The Tomorrow War might not star Will Smith but this sci-fi action film is in the same vein as previous Independence Day releases.
As oddly as it sounds, The Tomorrow War is just the type of escapist entertainment we need coming out on the other side of the pandemic. Time travelers travel back in time from 2051 to disrupt a World Cup soccer game and give Earth an urgent message: a deadly alien species is attacking the planet. They’re hellbent on destruction and show no signs of stopping. After the all of the world’s military gets pummeled, civilians begin to get drafted into the war. Suffice it to say, the only way Earth stands a chance is if present day civilians join the fight. There’s a bad idea if I ever saw one.
One of these recruits is Dan Forester (Chris Pratt), a teacher hoping to save the planet for his daughter. He’s also a former Army Special Command Operations veteran. The man is devastated to leave behind his wife, Emmy (Betty Gilpin), and daughter, Muri (Ryan Kiera Armstrong). Dan joins Charlie (Sam Richardson), Dorian (Edwin Hodge), Norah (Mary Lynn Rajskub) and Cowan (Mike Mitchell) in as they travel to Miami Beach 2051. In the future he teams up with a military scientist code-named Romeo Command (Yvonne Strahovski) to bring about a toxin that will kill the “white spikes” as the aliens are known. But back in present day, Dan has no choice but to team up with his estranged father, James (J.K. Simmons), to give Earth a fighting chance of survival.
We see the film through Dan’s perspective and the stakes are high. It’s not unfair to refer to this film as a character study either. Or as I call it: a popcorn character study. At the same time, this is a film that also has a warning for humanity when it comes to climate change. What happens when all of the ice starts thawing out? Nevermind how many extra inches or feet of water we have in the oceans. What if there’s something lurking beneath it and we aren’t able to stop it? Warnings for the world notwithstanding, there’s also an It’s A Wonderful Life vibe to this film since Dan has an opportunity to give himself a second chance.
Chris McKay, who directs the film, comes from the world of animation. He’s not the first to make the leap to live-action nor will he be the last. Coming from the world gives him an advantage when it comes to working in the sci-fi genre. It shows on the screen especially with how visual effects-heavy that the film is. Working with cinematographer Larry Fong, they capture some beautiful visuals while using as little green screen as possible in the process. The film may have been digitally shot but it looks as if it were captured on film.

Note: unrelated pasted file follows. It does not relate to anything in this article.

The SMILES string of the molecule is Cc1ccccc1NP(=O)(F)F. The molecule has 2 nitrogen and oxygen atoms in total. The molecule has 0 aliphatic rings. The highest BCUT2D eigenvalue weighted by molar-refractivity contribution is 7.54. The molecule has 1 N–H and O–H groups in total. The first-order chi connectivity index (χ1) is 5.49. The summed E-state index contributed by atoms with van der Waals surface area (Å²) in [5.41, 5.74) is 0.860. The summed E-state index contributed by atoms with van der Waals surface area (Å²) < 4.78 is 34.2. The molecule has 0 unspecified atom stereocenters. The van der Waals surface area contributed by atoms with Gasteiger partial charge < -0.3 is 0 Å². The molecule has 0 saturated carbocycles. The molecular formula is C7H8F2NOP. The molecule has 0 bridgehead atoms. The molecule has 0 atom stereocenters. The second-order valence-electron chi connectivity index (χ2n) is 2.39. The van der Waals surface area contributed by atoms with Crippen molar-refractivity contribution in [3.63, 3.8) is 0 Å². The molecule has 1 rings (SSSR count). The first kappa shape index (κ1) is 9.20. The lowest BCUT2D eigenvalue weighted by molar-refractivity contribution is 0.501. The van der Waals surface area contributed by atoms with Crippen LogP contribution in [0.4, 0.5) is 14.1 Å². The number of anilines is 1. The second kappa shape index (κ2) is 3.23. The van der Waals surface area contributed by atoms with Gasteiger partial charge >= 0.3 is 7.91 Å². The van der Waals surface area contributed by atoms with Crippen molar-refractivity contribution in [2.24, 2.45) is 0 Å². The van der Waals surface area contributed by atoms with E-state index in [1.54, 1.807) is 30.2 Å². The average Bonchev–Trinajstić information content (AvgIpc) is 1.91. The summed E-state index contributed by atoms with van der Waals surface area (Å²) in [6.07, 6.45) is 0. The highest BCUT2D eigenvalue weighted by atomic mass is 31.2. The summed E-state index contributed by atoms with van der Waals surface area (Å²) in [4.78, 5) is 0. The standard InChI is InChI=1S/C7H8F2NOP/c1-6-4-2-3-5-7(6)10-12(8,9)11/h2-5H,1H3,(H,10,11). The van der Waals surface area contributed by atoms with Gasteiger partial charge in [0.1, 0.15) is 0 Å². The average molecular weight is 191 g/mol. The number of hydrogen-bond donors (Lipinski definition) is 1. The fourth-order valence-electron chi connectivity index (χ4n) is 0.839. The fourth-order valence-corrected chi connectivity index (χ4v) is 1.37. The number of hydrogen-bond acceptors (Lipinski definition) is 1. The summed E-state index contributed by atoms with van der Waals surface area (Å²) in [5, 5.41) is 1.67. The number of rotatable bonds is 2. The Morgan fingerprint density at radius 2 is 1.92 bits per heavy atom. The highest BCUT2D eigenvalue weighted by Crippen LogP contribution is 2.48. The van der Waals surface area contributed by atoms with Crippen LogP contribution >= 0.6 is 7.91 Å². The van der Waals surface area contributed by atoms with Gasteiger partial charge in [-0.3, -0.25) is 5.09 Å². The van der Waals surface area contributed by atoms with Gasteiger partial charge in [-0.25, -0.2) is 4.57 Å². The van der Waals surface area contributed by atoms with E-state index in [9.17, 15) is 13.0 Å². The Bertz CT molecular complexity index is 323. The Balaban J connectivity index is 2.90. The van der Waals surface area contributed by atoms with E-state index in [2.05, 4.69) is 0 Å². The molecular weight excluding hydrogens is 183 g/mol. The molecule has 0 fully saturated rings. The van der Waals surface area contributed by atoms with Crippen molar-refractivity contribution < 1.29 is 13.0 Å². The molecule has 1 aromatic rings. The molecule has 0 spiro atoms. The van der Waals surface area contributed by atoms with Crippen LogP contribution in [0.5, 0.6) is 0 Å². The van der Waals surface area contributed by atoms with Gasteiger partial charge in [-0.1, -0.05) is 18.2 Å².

Chris Pratt is a long way since his Everwood days. He’s now a reliable action star on the screen. Who could have ever seen this coming if you watched either Everwood or Parks and Recreation? In any event, he makes his character stand out from the likes of Peter Quill and Owen Grady.
I’d be remiss if I didn’t say that you’d be doing yourself a terrible disservice if you don’t make it a Sam Richardson double feature. Richardson also stars in Werewolves Within, a horror comedy whodunit now available on on VOD. Anyway, the Second City veteran brings his A-game when it comes to the film’s humor. Unlike Pratt’s character, Sam’s Charlie is just your average guy. I’ve seen Sam working in Chicago improv long before the world was introduced to him in Veep. He has a real knack for comedy and with two films out right now, I truly believe we’ll be seeing him in more leading roles. As for the Betty Gilpin fans, I’m sorry to say that she doesn’t have a larger role in the film.
Film composer Lorne Balfe is also having himself a heck of a month. In addition to his work for the upcoming Black Widow, he turns in one heck of a score for The Tomorrow War. It’s not the ordinary score that you’d find in a blockbuster film and it goes without saying that less is more. Meanwhile, Balfe contributes a number of themes including for both Dan and his daughter, Muri. Their themes are similar, too.
Some films running close to two and a half hours feel every minute of their run time. However, this film doesn’t. It keeps its audiences completely engaged whether we’re in the present or some 30 years into the future.
The Tomorrow War is a popcorn film even if you’re watching this film from home instead of on the big screen where it belongs.
DIRECTOR: Chris McKay
SCREENWRITER: Zach Dean
CAST: Chris Pratt, Yvonne Strahovski, J.K. Simmons, Betty Gilpin, Sam Richardson, Edwin Hodge, Jasmine Mathews, Ryan Kiera Armstrong, Keith Powers, Mary Lynn Rajskub, and Mike Mitchell